Different people are attracted to specific types of cars: both German and Japanese cars have a huge fan base. Both countries produce machines that meet their high quality standards, with carefully thought-out performance characteristics and a range of effective special tools to best unleash the talents of each piece. If you are thinking about which car to buy, then both German and Japanese brands have advantages.
Which is better - German engineering or Japanese engineering? Both have been leading the auto industry for decades. They have different target markets, but there is endless debate among adherents about whose cars are more solid.
German car brands versus Japanese
German manufacturers are renowned for their attention to detail, performance and precision, while Japanese manufacturers are renowned for their affordable prices and rugged units. History aside, has advanced technology, market share, and time changed anything about the opposition? To determine who will be at the top, we compared a number of important factors.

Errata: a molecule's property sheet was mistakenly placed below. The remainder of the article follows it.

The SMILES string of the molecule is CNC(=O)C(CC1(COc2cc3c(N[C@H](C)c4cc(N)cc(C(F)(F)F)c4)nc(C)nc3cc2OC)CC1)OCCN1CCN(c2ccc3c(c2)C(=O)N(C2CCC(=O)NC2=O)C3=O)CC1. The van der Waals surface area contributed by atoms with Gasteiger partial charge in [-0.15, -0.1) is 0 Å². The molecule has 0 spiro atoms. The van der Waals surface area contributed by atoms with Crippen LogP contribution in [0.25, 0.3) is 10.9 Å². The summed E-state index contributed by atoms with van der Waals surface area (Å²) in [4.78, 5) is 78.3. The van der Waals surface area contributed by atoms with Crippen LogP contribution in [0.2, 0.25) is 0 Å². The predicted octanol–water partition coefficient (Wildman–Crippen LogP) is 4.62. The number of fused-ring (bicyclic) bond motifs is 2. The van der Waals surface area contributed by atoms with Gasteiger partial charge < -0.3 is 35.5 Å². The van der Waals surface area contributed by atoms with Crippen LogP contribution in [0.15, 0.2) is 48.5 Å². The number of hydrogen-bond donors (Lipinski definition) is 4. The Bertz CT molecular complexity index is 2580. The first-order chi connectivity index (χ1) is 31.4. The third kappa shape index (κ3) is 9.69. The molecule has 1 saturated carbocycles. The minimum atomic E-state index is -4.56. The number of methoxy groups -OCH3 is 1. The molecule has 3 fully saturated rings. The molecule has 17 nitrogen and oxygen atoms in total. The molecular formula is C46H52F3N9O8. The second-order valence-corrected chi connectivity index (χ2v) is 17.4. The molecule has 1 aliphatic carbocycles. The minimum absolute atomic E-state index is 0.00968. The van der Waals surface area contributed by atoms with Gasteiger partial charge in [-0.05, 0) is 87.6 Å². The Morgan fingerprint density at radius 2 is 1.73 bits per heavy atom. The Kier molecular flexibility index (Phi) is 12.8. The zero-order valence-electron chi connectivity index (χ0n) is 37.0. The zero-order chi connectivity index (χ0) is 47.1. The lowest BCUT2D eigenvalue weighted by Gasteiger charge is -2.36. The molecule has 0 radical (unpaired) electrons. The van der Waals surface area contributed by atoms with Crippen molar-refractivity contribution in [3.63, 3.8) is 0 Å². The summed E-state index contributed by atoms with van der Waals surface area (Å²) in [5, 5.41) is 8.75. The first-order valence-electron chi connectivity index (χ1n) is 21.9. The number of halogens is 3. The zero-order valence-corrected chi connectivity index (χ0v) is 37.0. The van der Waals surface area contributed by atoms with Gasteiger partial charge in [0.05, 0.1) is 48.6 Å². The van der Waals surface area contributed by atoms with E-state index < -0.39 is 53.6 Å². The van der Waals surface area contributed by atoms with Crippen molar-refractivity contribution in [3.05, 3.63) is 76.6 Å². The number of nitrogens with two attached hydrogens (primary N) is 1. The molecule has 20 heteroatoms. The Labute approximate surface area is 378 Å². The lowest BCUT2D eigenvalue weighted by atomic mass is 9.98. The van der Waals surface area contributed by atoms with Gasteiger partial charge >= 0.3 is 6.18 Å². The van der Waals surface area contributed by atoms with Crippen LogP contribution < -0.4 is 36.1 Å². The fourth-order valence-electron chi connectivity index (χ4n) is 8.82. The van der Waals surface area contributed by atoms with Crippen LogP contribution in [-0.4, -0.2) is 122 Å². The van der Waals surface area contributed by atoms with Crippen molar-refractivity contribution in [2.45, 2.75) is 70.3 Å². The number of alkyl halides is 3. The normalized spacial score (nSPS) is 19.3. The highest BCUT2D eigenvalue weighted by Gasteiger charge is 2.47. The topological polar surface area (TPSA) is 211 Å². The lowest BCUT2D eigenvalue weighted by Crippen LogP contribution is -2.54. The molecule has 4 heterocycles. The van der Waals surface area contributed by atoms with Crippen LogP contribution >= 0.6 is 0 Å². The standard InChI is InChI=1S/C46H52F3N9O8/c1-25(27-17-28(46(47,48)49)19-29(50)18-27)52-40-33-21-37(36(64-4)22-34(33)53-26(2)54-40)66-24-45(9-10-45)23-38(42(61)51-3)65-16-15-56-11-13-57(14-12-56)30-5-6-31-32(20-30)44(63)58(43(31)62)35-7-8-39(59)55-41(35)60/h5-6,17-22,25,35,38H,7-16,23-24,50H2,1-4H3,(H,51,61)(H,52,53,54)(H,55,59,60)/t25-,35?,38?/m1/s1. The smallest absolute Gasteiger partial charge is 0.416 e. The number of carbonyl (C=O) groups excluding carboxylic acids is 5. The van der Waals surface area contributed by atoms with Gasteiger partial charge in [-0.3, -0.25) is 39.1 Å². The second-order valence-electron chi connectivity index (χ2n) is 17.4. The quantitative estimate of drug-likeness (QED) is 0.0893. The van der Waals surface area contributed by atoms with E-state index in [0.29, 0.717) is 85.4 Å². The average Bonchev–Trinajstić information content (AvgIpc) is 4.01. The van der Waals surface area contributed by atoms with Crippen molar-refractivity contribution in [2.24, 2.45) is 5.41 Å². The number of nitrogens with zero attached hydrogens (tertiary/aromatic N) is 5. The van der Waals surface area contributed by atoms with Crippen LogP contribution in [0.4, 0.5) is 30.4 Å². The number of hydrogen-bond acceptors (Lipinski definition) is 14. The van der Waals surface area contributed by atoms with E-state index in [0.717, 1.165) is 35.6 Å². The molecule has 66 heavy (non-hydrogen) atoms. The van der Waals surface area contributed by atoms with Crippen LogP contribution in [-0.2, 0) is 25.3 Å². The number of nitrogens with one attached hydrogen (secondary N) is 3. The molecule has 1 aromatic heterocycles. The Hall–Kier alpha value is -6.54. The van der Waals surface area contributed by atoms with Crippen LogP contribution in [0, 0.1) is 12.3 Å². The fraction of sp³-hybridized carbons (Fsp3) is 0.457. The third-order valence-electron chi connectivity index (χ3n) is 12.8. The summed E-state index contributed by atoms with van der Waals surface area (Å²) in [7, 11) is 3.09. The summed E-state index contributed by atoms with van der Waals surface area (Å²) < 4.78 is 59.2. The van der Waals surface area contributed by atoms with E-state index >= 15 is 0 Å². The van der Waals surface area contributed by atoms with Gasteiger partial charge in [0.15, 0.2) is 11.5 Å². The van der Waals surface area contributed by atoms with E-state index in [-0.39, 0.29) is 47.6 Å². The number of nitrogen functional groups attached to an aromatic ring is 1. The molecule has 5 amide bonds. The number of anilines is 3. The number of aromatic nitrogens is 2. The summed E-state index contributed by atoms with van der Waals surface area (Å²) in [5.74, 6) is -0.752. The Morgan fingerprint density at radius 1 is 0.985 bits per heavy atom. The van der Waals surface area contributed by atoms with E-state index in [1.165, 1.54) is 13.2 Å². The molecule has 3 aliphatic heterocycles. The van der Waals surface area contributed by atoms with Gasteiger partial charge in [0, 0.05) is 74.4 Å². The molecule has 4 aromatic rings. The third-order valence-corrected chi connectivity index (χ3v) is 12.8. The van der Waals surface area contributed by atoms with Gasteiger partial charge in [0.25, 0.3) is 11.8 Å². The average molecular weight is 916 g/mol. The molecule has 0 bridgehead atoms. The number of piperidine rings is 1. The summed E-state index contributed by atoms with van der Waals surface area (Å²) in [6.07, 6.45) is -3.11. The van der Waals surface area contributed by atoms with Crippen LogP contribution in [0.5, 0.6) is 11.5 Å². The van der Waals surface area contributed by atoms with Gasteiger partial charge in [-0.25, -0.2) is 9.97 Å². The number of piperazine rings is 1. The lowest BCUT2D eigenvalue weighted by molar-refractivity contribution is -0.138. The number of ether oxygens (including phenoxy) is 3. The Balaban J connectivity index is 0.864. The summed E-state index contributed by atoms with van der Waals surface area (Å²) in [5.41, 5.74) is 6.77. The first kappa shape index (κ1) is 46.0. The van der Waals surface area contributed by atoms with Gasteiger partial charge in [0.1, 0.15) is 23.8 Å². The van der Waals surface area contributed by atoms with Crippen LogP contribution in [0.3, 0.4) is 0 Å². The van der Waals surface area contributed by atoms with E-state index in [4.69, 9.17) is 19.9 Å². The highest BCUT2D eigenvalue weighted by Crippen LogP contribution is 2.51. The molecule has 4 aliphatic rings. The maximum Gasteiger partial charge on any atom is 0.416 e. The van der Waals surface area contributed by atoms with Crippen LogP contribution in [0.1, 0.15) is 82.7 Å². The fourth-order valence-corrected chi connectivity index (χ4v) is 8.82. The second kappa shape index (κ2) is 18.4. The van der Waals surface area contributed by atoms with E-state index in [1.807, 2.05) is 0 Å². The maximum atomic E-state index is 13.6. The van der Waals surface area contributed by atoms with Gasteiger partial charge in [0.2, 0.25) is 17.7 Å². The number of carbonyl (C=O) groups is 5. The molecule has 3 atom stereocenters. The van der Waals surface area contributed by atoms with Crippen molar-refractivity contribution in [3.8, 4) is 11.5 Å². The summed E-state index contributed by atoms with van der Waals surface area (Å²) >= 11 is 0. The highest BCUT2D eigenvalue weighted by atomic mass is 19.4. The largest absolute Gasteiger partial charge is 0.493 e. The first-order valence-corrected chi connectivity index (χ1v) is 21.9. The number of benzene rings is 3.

1. Unit cost
It just so happened that Japanese cars are cheaper than prestigious "Germans". Part of the reason has to do with the underlying “big economies of scale”. Japan, according to the UN (economic rating 2020-2021), is the third largest economy in the world after the United States and China. The ability to sell their goods cheaper in the local market gives its automakers an edge. There, the population changes vehicles faster, selling old ones cheaply.
The Germans have been assembling cars longer than anyone else. They have also dominated racing history by offering engines that push their limits. German brands do not just strive for strength, but for its relevance and authenticity.
For example, BMW is known to design every car with a 50:50 weight ratio - that's attention to detail. Germany prioritizes craftsmanship and technology, and when its engineers get to work, the results are exceptional. “The car is for the driver” and “Best or Nothing” are just a few slogans describing their philosophy of arrogance with a specific purpose.
It is believed that Japanese cars last longer than others. To be honest, this is a myth. The service life ends when the cost of repairing the vehicle exceeds its market value.